Palermo was a surprise. I didn’t know what to expect, because the only images I had in my head were the Sicilian gangsters of early 20th century America and the assassination of Mary Corleone in The Godfather Part III, which took place on the steps of the Teatro Massimo, Italy’s biggest opera house and one of Palermo’s greatest landmarks. In other words, I pictured the Mafia and little else. What I encountered was a city with great coffee, back alley markets and bustling streets relatively untouched by tourism and gentrification. Compared to the earnest orderliness of Munich, where I had spent a couple of days before going to Italy, Palermo has a certain grimy insouciance that I find endearing.
Palermo is Sicily’s largest city and also one of its oldest, having been founded by the Phoenicians more than 2,700 years ago. It sits in the island’s northeast, on a stretch of coastline punctuated by limestone mountains. They guard the city in every direction, their watchful stare visible from every major street. Palermo’s population nearly doubled in the 1950s and 60s, and much of the city is dominated by hastily-built apartment blocks that give it a shoddy, crowded appearance. The so-called “Sack of Palermo” obliterated much of the nearby countryside and led to the neglect of its historic centre, but it also gave the city a noisy vitality.
The building boom was controlled by the Mafia, a traditionally rural beast that took advantage of the postwar power vacuum to establish a foothold in the city. With the blessing of corrupt municipal officials, Mafia contractors tore down historic landmarks with impunity and threw up thousands of illegal apartment buildings. “Mafia organizations entirely control the building sector in Palermo — the quarries where aggregates are mined, site clearance firms, cement plants, metal depots for the construction industry, wholesalers for sanitary fixtures, and so on,” noted anti-Mafia prosecutor Giovanni Falcone in 1982. Though the Mafia’s global role has been usurped by other criminal organizations, it remains influential in Sicily, where 70 percent of businesses are still believed to pay pizzo, or protection money, to the Mafia.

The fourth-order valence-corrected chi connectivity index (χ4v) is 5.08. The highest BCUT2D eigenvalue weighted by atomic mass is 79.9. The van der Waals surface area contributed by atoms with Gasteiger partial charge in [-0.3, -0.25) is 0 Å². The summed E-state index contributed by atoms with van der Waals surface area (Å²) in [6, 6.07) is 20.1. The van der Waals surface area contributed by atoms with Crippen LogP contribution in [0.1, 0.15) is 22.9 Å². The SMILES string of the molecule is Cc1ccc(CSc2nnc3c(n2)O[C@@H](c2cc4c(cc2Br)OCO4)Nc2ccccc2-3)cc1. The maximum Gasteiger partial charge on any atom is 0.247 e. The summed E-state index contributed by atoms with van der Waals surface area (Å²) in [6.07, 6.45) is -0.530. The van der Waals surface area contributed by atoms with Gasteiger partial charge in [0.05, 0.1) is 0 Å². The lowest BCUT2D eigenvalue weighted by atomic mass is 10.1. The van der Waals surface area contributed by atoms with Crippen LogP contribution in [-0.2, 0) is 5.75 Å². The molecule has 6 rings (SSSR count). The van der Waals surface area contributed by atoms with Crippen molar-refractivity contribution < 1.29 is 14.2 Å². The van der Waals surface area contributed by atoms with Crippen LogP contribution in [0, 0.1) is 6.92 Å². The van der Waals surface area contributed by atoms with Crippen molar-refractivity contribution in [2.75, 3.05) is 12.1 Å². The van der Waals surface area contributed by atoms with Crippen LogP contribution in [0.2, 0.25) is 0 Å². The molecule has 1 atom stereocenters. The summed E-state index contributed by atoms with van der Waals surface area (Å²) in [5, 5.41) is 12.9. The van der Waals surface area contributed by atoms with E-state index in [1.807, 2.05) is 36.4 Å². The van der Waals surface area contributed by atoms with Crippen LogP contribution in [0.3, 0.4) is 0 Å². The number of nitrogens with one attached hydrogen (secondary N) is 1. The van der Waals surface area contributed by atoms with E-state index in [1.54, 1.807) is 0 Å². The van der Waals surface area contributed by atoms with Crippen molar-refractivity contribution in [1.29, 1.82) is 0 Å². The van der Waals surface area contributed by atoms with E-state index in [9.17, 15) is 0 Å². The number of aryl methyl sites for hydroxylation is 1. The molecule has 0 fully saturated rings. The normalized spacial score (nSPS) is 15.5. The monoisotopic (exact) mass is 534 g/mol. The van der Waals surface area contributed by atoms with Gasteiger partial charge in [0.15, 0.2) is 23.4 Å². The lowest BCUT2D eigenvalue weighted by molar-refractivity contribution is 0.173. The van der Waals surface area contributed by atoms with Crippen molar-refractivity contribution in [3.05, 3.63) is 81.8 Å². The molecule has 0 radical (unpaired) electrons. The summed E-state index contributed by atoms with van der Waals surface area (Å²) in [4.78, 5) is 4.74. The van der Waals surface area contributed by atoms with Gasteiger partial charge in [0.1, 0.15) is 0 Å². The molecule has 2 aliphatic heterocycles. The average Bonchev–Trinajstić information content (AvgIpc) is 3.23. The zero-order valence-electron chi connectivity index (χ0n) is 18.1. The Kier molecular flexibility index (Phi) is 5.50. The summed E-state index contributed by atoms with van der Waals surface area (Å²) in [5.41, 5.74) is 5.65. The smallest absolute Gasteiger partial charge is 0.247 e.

Given this history, is hard to disassociate Palermo from organized crime. Even the airport is a reminder, named after Falcone and his ally Paolo Borsellino. The two prosecutors dealt a devastating blow to the Mafia in 1986, only to be killed in retribution several years later. The Addiopizzo movement, in which business owners publicly oppose paying protection money, has been successful, but it only underlines the way the Mafia remains present in day-to-day Sicilian life.
It’s obvious even to a visitor. Late on a Thursday afternoon, as I wandered up to the fountains and banyan trees of the Giardino Inglese, I began to notice one or two men lingering on every block, eyeing cars as they passed. Nearly all of them were African or South Asian. When a dinged-up Fiat passed by slowly, looking for a parking spot, one of the men would wave the driver into a free space. Afterwards, they would exchange a few words until the driver offered some coins. The driver would then walk away, ignoring the signs asking her to buy a parking ticket from one of the streetside machines, which charged one euro per hour.
I thought of a story I’d read about Johannesburg’s self-employed “car guards,” who ask drivers for a small fee in exchange for watching over their cars. But this seemed altogether more organized, and it eventually dawned on me that the men standing on ever block were asking for a kind of pizzo. Turns out there’s a name for these men: posteggiatori. You can even play a posteggiatori in a game for the iPad, though it doesn’t seem like it would make for particularly riveting gameplay.
Tags: Crime, Exploring the City, Italy, Palermo, Parking, Sicily, Streetlife